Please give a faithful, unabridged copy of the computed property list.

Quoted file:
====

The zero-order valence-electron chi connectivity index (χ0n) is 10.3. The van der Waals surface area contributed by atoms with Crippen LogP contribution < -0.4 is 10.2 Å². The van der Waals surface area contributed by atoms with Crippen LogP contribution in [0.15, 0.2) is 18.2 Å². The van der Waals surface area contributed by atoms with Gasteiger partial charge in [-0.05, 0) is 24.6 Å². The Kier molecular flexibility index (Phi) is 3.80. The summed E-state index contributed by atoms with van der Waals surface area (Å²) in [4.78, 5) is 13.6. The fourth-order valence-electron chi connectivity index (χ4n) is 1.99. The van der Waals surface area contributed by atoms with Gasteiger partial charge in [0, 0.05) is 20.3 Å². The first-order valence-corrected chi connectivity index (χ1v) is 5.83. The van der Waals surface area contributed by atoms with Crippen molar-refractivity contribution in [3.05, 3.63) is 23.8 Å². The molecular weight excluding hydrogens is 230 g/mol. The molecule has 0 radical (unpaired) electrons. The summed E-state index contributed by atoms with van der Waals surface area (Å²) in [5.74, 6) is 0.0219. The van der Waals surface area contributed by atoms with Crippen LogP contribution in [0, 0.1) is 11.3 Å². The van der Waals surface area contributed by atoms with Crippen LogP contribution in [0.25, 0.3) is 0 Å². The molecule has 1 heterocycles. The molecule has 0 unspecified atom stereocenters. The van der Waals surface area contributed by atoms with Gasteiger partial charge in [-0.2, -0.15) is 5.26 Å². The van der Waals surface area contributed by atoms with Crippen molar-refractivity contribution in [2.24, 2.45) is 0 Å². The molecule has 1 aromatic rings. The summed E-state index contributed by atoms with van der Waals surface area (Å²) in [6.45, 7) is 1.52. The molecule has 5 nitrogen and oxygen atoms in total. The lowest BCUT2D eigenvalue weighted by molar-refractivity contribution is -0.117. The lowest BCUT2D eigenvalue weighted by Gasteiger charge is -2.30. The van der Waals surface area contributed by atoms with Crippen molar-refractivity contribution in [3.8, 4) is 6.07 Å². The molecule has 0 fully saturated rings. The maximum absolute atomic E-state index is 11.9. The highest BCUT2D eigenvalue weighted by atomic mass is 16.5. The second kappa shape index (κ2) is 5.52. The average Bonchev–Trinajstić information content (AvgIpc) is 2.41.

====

The zero-order valence-electron chi connectivity index (χ0n) is 10.3. The van der Waals surface area contributed by atoms with Crippen LogP contribution < -0.4 is 10.2 Å². The van der Waals surface area contributed by atoms with Crippen LogP contribution in [0.15, 0.2) is 18.2 Å². The van der Waals surface area contributed by atoms with Gasteiger partial charge in [-0.05, 0) is 24.6 Å². The Kier molecular flexibility index (Phi) is 3.80. The summed E-state index contributed by atoms with van der Waals surface area (Å²) in [4.78, 5) is 13.6. The fourth-order valence-electron chi connectivity index (χ4n) is 1.99. The van der Waals surface area contributed by atoms with Gasteiger partial charge in [0, 0.05) is 20.3 Å². The first-order valence-corrected chi connectivity index (χ1v) is 5.83. The van der Waals surface area contributed by atoms with Crippen molar-refractivity contribution in [3.05, 3.63) is 23.8 Å². The molecular weight excluding hydrogens is 230 g/mol. The molecule has 0 radical (unpaired) electrons. The summed E-state index contributed by atoms with van der Waals surface area (Å²) in [5.74, 6) is 0.0219. The van der Waals surface area contributed by atoms with Crippen LogP contribution in [0, 0.1) is 11.3 Å². The van der Waals surface area contributed by atoms with Crippen LogP contribution in [0.25, 0.3) is 0 Å². The molecule has 1 heterocycles. The molecule has 0 unspecified atom stereocenters. The van der Waals surface area contributed by atoms with Gasteiger partial charge in [-0.2, -0.15) is 5.26 Å². The van der Waals surface area contributed by atoms with Crippen molar-refractivity contribution in [2.24, 2.45) is 0 Å². The molecule has 1 aromatic rings. The summed E-state index contributed by atoms with van der Waals surface area (Å²) in [6.45, 7) is 1.52. The molecule has 5 nitrogen and oxygen atoms in total. The lowest BCUT2D eigenvalue weighted by molar-refractivity contribution is -0.117. The lowest BCUT2D eigenvalue weighted by Gasteiger charge is -2.30. The van der Waals surface area contributed by atoms with Crippen molar-refractivity contribution in [3.8, 4) is 6.07 Å². The molecule has 0 fully saturated rings. The maximum absolute atomic E-state index is 11.9. The highest BCUT2D eigenvalue weighted by atomic mass is 16.5. The second kappa shape index (κ2) is 5.52. The average Bonchev–Trinajstić information content (AvgIpc) is 2.41.